Did any of you have day jobs that you had to give up?
When I started Pipedream Cycles it was kind of a side-line. My background is building and civil engineering and at the beginning, I was still doing some freelance work and teaching. It’s now a full-time job but from time to time, I’ll do some freelance design work.
Are you working alongside to make ends meet?
I love design so there’s often other projects on the go but frankly, they don’t get the attention they need as Pipedream takes up the bulk of my time. They’ve certainly helped out but I’ve got to be careful I don’t get distracted so my wife and Dominic make sure I keep my nose to grindstone, so to speak.
How make or break is the company for you?
There’s not a day that goes by that I’m not doing something for Pipedream: it’s a passion and right now my life. I spend a lot of time researching, thinking, learning, scribbling and designing and am constantly bouncing ideas off our small team. We’ve been through so much to get this far and all of us are determined to see Pipedream grow: we’re all invested in it so, as I’ve said, we’re all in.
How did you learn what you needed to know to get your own company off the ground and the product in hand?
Before I started the company I’d already designed a couple of frames and had talked to a few frame builders about getting them built but the real breakthrough came after I discovered a couple of factories, one in China and another in Russia who could build me frames in Titanium. Back then, Ti was the ‘ultimate’ material so the thought of getting a Ti custom frame for around the same price as steel frame was incredible.
It was a steep learning curve at first but I’ve had the help and support of some great people and I’ve found all the builders and factories I’ve dealt with professional and more than willing to share their knowledge and experience. I asked – and still do ask – a ton of questions and am constantly trying to learn from whoever I can: I’ve found that people in this industry are great to work with – and incredibly patient!
How many prototypes/samples did you have before getting to the final product?
In the early days, we used to build a lot of prototype frames before we’d be confident enough to release a model. Over the years though, we’ve learned to ask a lot of questions – actually, more importantly, the right questions – and the fabricators and their tech’ staff have been fantastic. Typically now, we can build the frames we’ve envisioned without doing a lot of samples and often it’s just simple little tweaks that are made before the production run.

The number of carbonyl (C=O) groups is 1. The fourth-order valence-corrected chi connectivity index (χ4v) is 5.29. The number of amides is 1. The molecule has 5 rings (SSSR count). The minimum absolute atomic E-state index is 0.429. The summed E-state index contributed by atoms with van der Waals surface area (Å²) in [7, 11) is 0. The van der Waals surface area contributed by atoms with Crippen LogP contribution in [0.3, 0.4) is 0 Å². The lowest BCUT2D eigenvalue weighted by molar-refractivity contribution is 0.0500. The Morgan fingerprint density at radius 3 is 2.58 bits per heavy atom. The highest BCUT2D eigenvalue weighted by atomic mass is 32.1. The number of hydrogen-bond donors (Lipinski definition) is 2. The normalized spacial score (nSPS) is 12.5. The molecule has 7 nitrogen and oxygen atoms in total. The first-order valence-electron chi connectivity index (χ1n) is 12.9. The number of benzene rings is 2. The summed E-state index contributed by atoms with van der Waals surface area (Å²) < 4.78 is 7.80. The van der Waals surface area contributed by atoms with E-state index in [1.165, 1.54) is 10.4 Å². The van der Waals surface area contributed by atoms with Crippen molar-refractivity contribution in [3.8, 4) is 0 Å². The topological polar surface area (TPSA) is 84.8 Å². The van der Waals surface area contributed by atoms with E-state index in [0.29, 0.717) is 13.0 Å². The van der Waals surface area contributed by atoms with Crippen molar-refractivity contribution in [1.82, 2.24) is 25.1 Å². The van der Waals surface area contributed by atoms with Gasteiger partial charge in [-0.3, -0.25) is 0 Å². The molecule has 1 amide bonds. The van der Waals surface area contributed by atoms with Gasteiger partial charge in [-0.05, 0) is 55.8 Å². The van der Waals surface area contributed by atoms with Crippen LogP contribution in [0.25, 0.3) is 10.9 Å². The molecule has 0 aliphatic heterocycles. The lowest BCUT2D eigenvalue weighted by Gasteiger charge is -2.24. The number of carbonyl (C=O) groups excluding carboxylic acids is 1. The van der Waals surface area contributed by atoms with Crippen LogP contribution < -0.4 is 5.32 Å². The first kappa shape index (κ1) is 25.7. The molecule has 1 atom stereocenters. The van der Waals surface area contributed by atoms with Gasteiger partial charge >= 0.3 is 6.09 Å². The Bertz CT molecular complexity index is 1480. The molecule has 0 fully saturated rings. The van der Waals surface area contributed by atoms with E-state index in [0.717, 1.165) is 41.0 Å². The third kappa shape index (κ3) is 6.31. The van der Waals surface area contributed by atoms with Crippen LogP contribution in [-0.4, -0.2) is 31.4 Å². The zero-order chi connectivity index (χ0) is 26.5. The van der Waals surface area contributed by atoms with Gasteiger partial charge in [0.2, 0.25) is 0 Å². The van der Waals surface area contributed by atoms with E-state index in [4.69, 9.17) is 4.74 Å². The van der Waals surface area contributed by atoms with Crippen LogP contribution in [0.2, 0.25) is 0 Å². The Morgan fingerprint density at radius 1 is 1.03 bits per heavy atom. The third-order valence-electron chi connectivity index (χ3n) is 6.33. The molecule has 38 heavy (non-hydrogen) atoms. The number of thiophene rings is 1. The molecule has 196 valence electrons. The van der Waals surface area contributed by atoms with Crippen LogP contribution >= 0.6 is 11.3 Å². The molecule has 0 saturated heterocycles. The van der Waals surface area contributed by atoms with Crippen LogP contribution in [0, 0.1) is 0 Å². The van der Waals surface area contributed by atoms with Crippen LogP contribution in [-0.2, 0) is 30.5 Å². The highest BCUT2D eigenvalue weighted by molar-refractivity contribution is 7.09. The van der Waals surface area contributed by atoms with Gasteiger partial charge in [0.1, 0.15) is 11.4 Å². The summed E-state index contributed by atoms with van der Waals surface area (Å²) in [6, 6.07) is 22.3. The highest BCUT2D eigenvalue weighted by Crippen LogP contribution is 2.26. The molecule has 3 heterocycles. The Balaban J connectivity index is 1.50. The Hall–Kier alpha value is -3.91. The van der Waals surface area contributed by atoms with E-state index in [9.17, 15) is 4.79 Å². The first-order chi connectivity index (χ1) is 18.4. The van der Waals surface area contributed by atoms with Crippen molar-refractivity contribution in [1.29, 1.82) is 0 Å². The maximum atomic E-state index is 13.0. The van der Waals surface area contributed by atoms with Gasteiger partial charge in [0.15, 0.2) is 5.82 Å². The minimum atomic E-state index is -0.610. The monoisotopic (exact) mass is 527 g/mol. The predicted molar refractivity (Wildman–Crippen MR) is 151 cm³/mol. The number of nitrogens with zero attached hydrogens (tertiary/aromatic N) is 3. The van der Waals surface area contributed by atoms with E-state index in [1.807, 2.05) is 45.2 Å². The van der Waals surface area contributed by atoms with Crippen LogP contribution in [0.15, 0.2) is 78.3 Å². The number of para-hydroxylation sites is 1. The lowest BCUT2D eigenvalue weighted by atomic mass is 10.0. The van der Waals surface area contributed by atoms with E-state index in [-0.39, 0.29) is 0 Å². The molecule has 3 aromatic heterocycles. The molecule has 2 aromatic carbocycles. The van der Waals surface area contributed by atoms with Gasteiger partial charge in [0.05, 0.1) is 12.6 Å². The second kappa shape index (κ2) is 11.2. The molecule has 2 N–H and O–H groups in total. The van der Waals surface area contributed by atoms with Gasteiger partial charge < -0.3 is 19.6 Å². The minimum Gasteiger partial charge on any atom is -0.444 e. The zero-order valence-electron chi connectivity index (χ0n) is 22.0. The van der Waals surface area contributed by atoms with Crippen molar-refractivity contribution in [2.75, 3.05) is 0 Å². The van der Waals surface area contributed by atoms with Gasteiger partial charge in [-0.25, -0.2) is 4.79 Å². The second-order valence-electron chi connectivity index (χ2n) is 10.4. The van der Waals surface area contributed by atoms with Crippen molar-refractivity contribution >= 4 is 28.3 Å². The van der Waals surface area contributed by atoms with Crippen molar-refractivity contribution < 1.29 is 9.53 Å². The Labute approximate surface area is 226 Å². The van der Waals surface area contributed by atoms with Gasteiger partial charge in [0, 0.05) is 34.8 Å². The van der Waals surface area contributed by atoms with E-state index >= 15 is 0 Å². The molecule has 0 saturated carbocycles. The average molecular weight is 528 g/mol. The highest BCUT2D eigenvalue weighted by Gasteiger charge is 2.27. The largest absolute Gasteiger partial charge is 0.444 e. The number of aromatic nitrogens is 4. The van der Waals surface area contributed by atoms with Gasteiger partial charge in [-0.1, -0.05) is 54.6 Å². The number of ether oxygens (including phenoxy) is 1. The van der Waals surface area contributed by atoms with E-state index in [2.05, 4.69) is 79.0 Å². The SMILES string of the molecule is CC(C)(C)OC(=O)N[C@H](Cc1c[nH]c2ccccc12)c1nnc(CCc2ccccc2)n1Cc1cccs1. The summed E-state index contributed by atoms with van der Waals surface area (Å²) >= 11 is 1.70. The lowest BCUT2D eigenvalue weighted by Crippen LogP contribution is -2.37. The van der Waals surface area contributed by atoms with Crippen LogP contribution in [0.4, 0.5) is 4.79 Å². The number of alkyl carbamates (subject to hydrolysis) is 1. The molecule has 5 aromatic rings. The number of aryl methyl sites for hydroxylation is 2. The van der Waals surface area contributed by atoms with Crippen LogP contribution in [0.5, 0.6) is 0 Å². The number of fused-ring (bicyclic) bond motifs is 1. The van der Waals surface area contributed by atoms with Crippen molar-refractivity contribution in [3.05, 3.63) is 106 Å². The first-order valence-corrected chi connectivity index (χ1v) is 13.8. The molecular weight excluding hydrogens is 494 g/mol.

Beyond the development of prototypes, what form did your testing take?
Between us, we’ve ridden a lot of bikes in a lot of countries over the years. One of the defining moments was riding the North Shore of Vancouver back in 2002 – I actually ended up buying a Cove Stiffee. Anyway, there’s little things, influences, you pick up along the way. I think every rider has a ‘mental database’ of bikes, trails and experiences and every ride gets logged and we end up comparing rides and bikes. Some bikes have a kind of magic about them that truly set them apart and I’ve tried to capture these qualities and inject them into our frames.
There’s no substitute for riding and as much as a frame may look right on paper, a bike is the sum of its parts and you’ve go to ride the bike as much as possible on the kind of trail or terrain that it was designed for to really see if it’s right. Travelling to and riding in unfamiliar terrain also adds a new dimension to tests and can often give new – and sometimes unexpected – feedback.
We also get feedback and input from our sponsored riders: we won the British MTB Enduro series in 2007 and have more recently had a junior national champion in Singapore. We’ve also raced and tested our bikes at the Yakru Annapurna Challenge, possibly the highest MTB event in the world. The feedback from these guys and girls is invaluable.
Where next for Pipedream? How do you plan to go about getting extra helpers etc. etc.?
Designing frames that are “the closest thing to a custom built frame” has been our passion from the beginning and will continue to be as we go forward. We recognise we’re a niche or micro-brand company and are happy with that label but it’s definitely our goal to grow and expand into new markets.
We’ve developed some great relationships over the past 10 years and as a result, we’re better positioned than ever before to achieve some of our long-term goals. We don’t want to give too much away – we’re in competition with some great brands after all – but if Dominic gets his way, we’ll be bringing some exciting new stuff to our product line in the near future.
Anybody to thank at this point in the Pipedream journey? Long suffering spouses/parents/friends?
Well, first and foremost my wife who’s been the greatest support and encouragement. She’s certainly been “long suffering” – I nearly ruined a family holiday by taking my work with me. Not doing that again!
And Dominic, who’s faith in me and the brand has carried us through some of the hardest times.
I’ve got to give a special mention to my dad, who’s always believed in me and who ran back and forth to the post office in our early days, shipping Ti frames all over the world. His enthusiasm to be our ‘runner’ waned really quick but bless him!
My final thanks go to everyone who owns a Pipedream bike and who’s made this journey possible: they’re the folks who’ve really got us this far and without them, we’d not even be here.
What a journey indeed.
Keep your eyes peeled for our review of the Pipedream Sirius 4G that Rich is currently thrashing round his local woods.
For all things Pipedream, head over to their website, here.